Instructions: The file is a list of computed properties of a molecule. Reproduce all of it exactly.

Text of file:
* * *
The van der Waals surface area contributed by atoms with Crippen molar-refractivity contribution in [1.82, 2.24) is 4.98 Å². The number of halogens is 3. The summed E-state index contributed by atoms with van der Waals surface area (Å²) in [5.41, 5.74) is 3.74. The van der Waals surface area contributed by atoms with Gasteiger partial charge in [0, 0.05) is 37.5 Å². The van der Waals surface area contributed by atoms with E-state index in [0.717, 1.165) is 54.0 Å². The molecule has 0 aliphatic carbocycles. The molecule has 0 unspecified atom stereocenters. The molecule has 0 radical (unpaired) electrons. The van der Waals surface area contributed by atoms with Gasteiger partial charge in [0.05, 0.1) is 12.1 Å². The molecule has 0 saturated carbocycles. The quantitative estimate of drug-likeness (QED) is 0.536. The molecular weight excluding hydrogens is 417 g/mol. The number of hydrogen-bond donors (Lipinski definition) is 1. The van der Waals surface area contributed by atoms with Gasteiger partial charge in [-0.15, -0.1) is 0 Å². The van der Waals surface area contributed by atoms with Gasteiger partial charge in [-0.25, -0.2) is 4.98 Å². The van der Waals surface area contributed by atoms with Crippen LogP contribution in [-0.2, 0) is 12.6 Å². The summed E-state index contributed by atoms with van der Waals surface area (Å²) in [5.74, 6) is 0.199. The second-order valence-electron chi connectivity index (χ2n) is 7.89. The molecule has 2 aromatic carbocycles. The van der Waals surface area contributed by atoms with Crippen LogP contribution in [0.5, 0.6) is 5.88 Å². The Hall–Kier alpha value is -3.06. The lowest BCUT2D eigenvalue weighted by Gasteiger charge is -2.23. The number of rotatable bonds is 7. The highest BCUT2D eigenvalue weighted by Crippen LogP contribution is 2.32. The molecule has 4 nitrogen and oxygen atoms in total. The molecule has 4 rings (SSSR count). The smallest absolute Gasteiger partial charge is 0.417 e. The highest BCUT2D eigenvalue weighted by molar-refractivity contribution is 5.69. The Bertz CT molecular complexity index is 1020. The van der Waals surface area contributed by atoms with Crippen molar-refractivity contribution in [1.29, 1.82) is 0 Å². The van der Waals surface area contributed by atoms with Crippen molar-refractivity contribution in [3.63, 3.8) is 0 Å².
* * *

The van der Waals surface area contributed by atoms with Crippen molar-refractivity contribution in [1.82, 2.24) is 4.98 Å². The number of halogens is 3. The summed E-state index contributed by atoms with van der Waals surface area (Å²) in [5.41, 5.74) is 3.74. The van der Waals surface area contributed by atoms with Gasteiger partial charge in [0, 0.05) is 37.5 Å². The van der Waals surface area contributed by atoms with E-state index in [0.717, 1.165) is 54.0 Å². The molecule has 0 aliphatic carbocycles. The molecule has 0 unspecified atom stereocenters. The molecule has 0 radical (unpaired) electrons. The van der Waals surface area contributed by atoms with Gasteiger partial charge in [0.05, 0.1) is 12.1 Å². The molecule has 0 saturated carbocycles. The quantitative estimate of drug-likeness (QED) is 0.536. The molecular weight excluding hydrogens is 417 g/mol. The number of hydrogen-bond donors (Lipinski definition) is 1. The van der Waals surface area contributed by atoms with Gasteiger partial charge in [-0.15, -0.1) is 0 Å². The van der Waals surface area contributed by atoms with Gasteiger partial charge in [-0.25, -0.2) is 4.98 Å². The van der Waals surface area contributed by atoms with Crippen LogP contribution in [-0.2, 0) is 12.6 Å². The summed E-state index contributed by atoms with van der Waals surface area (Å²) in [5.74, 6) is 0.199. The second-order valence-electron chi connectivity index (χ2n) is 7.89. The molecule has 2 aromatic carbocycles. The van der Waals surface area contributed by atoms with Crippen LogP contribution in [0.5, 0.6) is 5.88 Å². The Hall–Kier alpha value is -3.06. The lowest BCUT2D eigenvalue weighted by Gasteiger charge is -2.23. The number of rotatable bonds is 7. The highest BCUT2D eigenvalue weighted by Crippen LogP contribution is 2.32. The molecule has 4 nitrogen and oxygen atoms in total. The molecule has 4 rings (SSSR count). The smallest absolute Gasteiger partial charge is 0.417 e. The highest BCUT2D eigenvalue weighted by molar-refractivity contribution is 5.69. The Bertz CT molecular complexity index is 1020. The van der Waals surface area contributed by atoms with Crippen molar-refractivity contribution in [1.29, 1.82) is 0 Å². The van der Waals surface area contributed by atoms with Crippen molar-refractivity contribution in [3.63, 3.8) is 0 Å².